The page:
Exercise May Not Actually Help You Lose Weight, Overwhelming Number of Studies Find

Exercise May Not Actually Help You Lose Weight, Overwhelming Number of Studies Find
Source: AP
Source: AP

We all know the connection between exercise and weight loss — the more you work out, the more calories you burn, ergo, those 10 pounds you gained over the holidays will magically melt off as soon as you hit the gym again, right? 

Well, actually, that might not be the case after all, and even thinking that there's a correlation between exercise and weight loss could be a big mistake.

Vox health writer Julia Belluz waded through more than 60 studies related to exercise and weight loss and spoke to nine exercise, nutrition and obesity experts for a feature in Vox's "Show Me the Evidence" series. And her research led her to the startling realization that, not only is exercise not helpful for losing weight, all the "fitness gurus, celebrities," even first lady Michelle Obama are "leading us astray in our fight against obesity" by reinforcing the message that exercise is good because it helps us lose weight.

That's not to say that exercise isn't good for us: as Belluz writes, "exercise is hugely important for overall health," it just doesn't seem to have much to do with weight loss, "how much and what you eat has a much bigger impact on your waistline."

Belluz referenced multiple studies that demonstrated that "physical activity alone" led to "only modest" weight loss, despite the many other health benefits of exercise. When it came to weight loss, Belluz found, nutrition is what really mattered.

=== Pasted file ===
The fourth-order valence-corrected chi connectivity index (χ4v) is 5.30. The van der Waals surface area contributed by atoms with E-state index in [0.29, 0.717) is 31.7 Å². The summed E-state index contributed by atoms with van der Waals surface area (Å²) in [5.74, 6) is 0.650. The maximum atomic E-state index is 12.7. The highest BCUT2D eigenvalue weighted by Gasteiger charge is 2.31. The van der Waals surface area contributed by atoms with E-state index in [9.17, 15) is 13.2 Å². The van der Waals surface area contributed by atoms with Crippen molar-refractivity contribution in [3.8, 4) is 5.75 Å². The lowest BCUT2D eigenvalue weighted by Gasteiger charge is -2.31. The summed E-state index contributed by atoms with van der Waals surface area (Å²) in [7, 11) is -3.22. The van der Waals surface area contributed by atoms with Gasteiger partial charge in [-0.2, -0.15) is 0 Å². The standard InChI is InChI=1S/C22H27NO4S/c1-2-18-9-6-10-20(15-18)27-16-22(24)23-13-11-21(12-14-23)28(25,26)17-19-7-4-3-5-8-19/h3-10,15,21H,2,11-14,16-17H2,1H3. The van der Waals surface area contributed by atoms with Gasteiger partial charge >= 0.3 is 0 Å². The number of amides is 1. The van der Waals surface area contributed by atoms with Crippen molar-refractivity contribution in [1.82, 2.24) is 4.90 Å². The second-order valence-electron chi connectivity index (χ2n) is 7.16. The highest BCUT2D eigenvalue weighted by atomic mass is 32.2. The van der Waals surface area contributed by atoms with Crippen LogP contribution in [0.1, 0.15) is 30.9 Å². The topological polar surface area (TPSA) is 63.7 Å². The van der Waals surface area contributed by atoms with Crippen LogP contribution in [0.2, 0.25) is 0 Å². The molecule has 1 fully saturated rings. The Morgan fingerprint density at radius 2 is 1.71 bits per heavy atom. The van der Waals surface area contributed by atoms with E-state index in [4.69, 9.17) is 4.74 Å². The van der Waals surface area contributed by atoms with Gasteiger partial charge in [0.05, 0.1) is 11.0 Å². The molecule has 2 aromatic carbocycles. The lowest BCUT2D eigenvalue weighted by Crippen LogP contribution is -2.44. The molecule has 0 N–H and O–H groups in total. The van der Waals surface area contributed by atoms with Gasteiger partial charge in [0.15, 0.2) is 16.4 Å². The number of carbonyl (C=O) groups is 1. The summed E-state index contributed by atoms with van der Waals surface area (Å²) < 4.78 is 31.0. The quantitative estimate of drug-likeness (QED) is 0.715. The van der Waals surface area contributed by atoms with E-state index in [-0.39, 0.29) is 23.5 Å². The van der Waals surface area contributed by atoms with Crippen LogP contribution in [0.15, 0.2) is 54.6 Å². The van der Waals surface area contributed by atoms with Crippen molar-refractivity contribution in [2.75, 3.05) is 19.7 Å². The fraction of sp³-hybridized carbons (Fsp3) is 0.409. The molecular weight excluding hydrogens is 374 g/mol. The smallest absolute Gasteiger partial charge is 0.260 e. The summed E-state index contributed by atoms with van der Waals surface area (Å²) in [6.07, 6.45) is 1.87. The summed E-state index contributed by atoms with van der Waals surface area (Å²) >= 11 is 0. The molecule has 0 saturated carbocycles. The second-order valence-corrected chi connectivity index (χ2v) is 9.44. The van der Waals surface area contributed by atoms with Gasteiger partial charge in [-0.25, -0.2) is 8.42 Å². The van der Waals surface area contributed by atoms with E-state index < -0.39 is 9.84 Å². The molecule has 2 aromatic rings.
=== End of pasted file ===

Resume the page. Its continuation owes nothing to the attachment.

"We've long thought of weight loss in simple 'calories in, calories out' terms," Belluz wrote, but this is "overly simple." Bodies aren't machines, they're complicated organisms, and in some ways, exercise can even have a counterintuitive effect on weight loss by making us extra hungry or by telling our body to "conserve energy."

"Every reliable expert I've ever spoken to on weight loss says the most important thing a person can do is to limit calories in a way they like and can sustain, and focus on eating more healthfully," Belluz wrote.

Of course, losing weight doesn't necessarily equal being healthy: A 2012 study on "fitness and fatness" found that some people who are overweight or obese are "metabolically healthy," and aren't at any greater risk for chronic disease like "cardiovascular problems and cancer" that can sometimes be linked to obesity. 

It's clear that weight loss isn't always a goal for people who want to be healthier, and exercise has undeniable benefits to your body, something Belluz's investigation only reaffirms. So just because it may not lead to weight loss doesn't mean it's time to cancel your gym membership just yet.

h/t Vox